Vail mayor: Get ready for the greatest cycling event in 30-plus years: the Colorado Classic (column)
If you’ve been in Vail the past few days, then you’ve seen the signs. They’re everywhere — from East Vail to West Vail — with an important message for our residents and guests: Plan ahead. In this case, the message refers to upcoming road and access impacts. But if it were up to me, then the signs would say: Plan ahead … for the greatest cycling event in Vail in more than 30 years.
The Colorado Classic makes its debut in Vail this week, with two stages for double the excitement and fun. Not since the days of the Red Zinger, and later the Coors Classic, has Vail hosted such an impressive cycling lineup, with 178 professional riders representing some of the best men and women’s teams from around the world. Also, with 15 men and 16 women’s teams, it’s among the largest races in North America this year.
The Stage 1 circuit race on Thursday, Aug. 16, loops riders through the heart of Vail and into many of our south-side neighborhoods, extending from the golf course to Matterhorn. This 8.8-mile loop has been painstakingly choreographed to not only meet the distance and elevation criteria required by the International Cycling Union but, more importantly, to meet our community’s emergency-response needs.
As such, uninterrupted access to Vail Health Hospital has been priority No. 1 in our planning, as well as emergency access to our neighborhoods. Roads intersecting the race route, including access in and out of the Lionshead Village parking structure, will close from 9 a.m. to approximately 3 p.m. to keep the riders and spectators safe.
The Stage 2 race on Friday, Aug. 17, is the legendary Vail Pass Time Trial, with an elevation gain of 1,574 feet over nearly 10 miles. When professional racing returned to this course during the inaugural year of the USA Pro Challenge in 2011, won by Levi Leipheimer, it renewed our community’s enthusiasm for cycling and became the inspiration for bringing professional racing back to Vail.
As with the other high-profile events for which we’re known, including skiing and snowboarding championships, as well as the Bravo! Vail Music Festival and Vail Dance Festival, the Colorado Classic promises to be equally powerful in its international exposure and economic benefits. The races are being telecast live around the world to more than 200 million households in more than 150 countries. It will also bring spectators here who will fill our lodges, shop in our stores and dine in our restaurants at a traditionally soft time to help boost our summer season.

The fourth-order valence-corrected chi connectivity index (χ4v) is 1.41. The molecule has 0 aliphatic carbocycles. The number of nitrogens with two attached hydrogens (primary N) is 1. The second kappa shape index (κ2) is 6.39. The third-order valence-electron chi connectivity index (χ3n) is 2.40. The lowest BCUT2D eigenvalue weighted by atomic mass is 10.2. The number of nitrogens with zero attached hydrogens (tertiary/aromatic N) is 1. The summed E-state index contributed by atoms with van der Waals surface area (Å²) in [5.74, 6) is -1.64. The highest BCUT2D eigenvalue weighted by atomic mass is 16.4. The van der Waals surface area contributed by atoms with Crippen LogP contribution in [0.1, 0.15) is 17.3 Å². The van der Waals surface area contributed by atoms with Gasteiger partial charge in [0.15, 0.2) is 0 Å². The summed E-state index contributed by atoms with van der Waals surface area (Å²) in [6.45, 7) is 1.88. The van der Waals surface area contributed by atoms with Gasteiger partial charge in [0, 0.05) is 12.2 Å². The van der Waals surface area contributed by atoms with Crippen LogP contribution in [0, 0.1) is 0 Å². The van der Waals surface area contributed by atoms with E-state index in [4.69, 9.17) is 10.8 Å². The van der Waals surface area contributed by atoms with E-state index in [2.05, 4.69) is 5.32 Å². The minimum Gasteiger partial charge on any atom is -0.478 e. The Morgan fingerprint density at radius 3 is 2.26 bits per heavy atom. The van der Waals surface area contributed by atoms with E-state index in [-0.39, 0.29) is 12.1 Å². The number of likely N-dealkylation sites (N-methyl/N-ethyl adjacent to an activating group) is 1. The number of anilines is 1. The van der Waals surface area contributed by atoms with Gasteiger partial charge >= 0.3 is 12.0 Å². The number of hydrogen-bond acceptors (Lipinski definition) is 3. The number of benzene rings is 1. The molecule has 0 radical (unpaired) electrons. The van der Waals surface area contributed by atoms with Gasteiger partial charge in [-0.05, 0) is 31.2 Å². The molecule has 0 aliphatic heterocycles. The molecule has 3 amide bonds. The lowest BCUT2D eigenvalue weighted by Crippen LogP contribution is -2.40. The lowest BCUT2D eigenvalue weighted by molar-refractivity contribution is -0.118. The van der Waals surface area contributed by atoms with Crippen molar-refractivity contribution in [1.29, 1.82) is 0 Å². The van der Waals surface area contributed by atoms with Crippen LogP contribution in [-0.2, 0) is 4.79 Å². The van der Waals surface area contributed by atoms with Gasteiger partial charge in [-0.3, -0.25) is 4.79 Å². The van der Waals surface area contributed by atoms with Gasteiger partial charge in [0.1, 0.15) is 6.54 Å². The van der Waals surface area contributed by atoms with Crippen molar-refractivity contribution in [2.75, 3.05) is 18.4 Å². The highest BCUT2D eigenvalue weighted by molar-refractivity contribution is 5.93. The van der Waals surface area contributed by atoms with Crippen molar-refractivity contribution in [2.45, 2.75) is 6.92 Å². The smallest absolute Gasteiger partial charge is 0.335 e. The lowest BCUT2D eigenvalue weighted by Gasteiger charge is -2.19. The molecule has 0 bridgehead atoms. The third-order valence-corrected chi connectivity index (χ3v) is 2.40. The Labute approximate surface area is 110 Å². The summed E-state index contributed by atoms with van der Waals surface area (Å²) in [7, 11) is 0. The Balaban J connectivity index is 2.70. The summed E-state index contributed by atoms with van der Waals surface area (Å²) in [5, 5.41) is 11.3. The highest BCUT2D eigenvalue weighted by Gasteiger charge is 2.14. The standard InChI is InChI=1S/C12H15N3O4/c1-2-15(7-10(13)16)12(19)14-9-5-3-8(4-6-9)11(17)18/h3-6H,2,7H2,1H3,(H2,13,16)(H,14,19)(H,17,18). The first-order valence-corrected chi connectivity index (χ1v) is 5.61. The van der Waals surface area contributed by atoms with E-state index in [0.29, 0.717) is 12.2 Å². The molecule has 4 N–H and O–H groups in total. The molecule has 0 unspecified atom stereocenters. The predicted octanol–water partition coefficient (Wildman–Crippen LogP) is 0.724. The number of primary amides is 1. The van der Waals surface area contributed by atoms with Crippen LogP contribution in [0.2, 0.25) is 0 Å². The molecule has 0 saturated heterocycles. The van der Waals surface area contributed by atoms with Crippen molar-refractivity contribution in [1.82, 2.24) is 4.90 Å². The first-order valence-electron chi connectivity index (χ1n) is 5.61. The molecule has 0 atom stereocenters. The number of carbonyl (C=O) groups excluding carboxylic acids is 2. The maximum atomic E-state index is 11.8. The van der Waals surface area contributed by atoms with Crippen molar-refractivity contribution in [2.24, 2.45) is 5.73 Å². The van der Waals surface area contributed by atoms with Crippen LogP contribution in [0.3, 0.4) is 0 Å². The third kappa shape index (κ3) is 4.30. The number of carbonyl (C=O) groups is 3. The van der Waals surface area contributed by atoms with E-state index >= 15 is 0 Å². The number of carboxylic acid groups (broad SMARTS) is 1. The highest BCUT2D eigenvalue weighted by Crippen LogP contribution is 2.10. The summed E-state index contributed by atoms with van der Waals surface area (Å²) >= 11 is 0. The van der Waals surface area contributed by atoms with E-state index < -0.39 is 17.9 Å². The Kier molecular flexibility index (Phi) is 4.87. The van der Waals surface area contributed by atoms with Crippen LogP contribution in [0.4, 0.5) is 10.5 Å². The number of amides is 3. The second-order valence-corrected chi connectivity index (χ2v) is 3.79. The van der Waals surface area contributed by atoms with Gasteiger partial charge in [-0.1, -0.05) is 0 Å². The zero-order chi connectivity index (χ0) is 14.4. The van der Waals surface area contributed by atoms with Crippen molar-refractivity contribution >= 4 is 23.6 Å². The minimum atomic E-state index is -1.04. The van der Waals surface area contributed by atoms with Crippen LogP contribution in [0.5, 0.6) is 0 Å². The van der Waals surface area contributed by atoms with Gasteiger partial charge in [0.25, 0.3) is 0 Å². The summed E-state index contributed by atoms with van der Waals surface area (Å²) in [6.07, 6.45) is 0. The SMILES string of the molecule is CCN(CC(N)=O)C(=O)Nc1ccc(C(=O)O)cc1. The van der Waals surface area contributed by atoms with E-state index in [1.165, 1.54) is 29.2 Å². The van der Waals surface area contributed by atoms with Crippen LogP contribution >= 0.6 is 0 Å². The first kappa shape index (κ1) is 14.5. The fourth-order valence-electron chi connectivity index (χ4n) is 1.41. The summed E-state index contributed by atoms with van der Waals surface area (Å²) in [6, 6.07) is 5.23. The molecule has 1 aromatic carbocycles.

Vail has a well-earned reputation of expertly hosting high-profile international sporting events, and along with our partners from the Vail Valley Foundation, we’re delighted to showcase our cycling legacy.
And what would an event of this magnitude be without some fun? The Vail Valley Foundation is rounding out the festivities with the inaugural Whistle Pig Gravel Fondo participatory bike ride along some of Vail’s most scenic backgrounds, as well as evening concerts at the Gerald R. Ford Amphitheater on Friday, Aug. 17, and Saturday, Aug. 18, featuring The Jerry Garcia Birthday Band.
So, when you see those signs about planning ahead, take time to find out more about the Colorado Classic and what it means for our community by visiting www.coloradoclassic.com and coloradoclassic vail.com. While there will be short-term road and access impacts causing some temporary inconveniences for many of us, the long-term positive economic impacts for our community will soon overshadow those closures, just as they did 30 years ago.
If you’ve never experienced cycling in Vail, then I invite you to walk, ride your bike or shuttle to our races and discover what it’s all about. You might just catch the bug as I did all those years ago.
Dave Chapin is the mayor of Vail.
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